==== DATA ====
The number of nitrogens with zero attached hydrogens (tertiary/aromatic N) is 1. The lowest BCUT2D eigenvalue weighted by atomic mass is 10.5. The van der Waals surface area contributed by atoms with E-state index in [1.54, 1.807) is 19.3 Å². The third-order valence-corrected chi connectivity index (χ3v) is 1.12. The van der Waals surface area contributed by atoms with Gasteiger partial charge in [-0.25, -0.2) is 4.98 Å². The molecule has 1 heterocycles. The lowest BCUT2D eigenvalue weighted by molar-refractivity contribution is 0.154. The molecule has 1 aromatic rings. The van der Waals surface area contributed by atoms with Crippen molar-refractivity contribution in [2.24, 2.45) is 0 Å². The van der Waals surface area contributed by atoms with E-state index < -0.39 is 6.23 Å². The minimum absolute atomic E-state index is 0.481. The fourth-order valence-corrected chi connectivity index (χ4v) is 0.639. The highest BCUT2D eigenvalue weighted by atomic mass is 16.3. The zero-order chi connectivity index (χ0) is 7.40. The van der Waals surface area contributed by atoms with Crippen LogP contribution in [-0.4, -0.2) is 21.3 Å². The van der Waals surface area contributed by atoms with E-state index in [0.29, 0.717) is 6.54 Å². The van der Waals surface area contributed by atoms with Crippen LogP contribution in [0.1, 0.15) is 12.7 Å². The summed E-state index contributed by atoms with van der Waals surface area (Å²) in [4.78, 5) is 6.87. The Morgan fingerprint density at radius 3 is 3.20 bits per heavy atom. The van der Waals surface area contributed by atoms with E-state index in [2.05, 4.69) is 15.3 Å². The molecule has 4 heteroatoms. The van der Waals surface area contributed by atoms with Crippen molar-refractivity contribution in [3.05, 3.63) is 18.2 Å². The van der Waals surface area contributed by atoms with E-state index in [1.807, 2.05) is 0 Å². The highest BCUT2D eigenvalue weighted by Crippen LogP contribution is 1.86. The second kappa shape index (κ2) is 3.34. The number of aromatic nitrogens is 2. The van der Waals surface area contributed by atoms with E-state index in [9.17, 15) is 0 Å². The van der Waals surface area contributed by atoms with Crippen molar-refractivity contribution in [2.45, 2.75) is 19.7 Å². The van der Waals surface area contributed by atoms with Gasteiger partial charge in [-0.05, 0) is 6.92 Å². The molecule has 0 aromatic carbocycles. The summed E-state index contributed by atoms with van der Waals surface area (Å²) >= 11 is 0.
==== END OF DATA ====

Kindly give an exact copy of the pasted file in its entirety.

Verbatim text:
The number of nitrogens with zero attached hydrogens (tertiary/aromatic N) is 1. The lowest BCUT2D eigenvalue weighted by atomic mass is 10.5. The van der Waals surface area contributed by atoms with E-state index in [1.54, 1.807) is 19.3 Å². The third-order valence-corrected chi connectivity index (χ3v) is 1.12. The van der Waals surface area contributed by atoms with Gasteiger partial charge in [-0.25, -0.2) is 4.98 Å². The molecule has 1 heterocycles. The lowest BCUT2D eigenvalue weighted by molar-refractivity contribution is 0.154. The molecule has 1 aromatic rings. The van der Waals surface area contributed by atoms with Crippen molar-refractivity contribution in [2.24, 2.45) is 0 Å². The van der Waals surface area contributed by atoms with E-state index < -0.39 is 6.23 Å². The minimum absolute atomic E-state index is 0.481. The fourth-order valence-corrected chi connectivity index (χ4v) is 0.639. The highest BCUT2D eigenvalue weighted by atomic mass is 16.3. The zero-order chi connectivity index (χ0) is 7.40. The van der Waals surface area contributed by atoms with Crippen LogP contribution in [-0.4, -0.2) is 21.3 Å². The van der Waals surface area contributed by atoms with E-state index in [0.29, 0.717) is 6.54 Å². The van der Waals surface area contributed by atoms with Crippen LogP contribution in [0.1, 0.15) is 12.7 Å². The summed E-state index contributed by atoms with van der Waals surface area (Å²) in [4.78, 5) is 6.87. The Morgan fingerprint density at radius 3 is 3.20 bits per heavy atom. The van der Waals surface area contributed by atoms with E-state index in [2.05, 4.69) is 15.3 Å². The molecule has 4 heteroatoms. The van der Waals surface area contributed by atoms with Crippen molar-refractivity contribution in [3.05, 3.63) is 18.2 Å². The van der Waals surface area contributed by atoms with E-state index in [1.807, 2.05) is 0 Å². The highest BCUT2D eigenvalue weighted by Crippen LogP contribution is 1.86. The second kappa shape index (κ2) is 3.34. The number of aromatic nitrogens is 2. The van der Waals surface area contributed by atoms with E-state index in [9.17, 15) is 0 Å². The van der Waals surface area contributed by atoms with Crippen molar-refractivity contribution in [2.45, 2.75) is 19.7 Å². The van der Waals surface area contributed by atoms with Gasteiger partial charge in [-0.05, 0) is 6.92 Å². The molecule has 0 aromatic carbocycles. The summed E-state index contributed by atoms with van der Waals surface area (Å²) >= 11 is 0.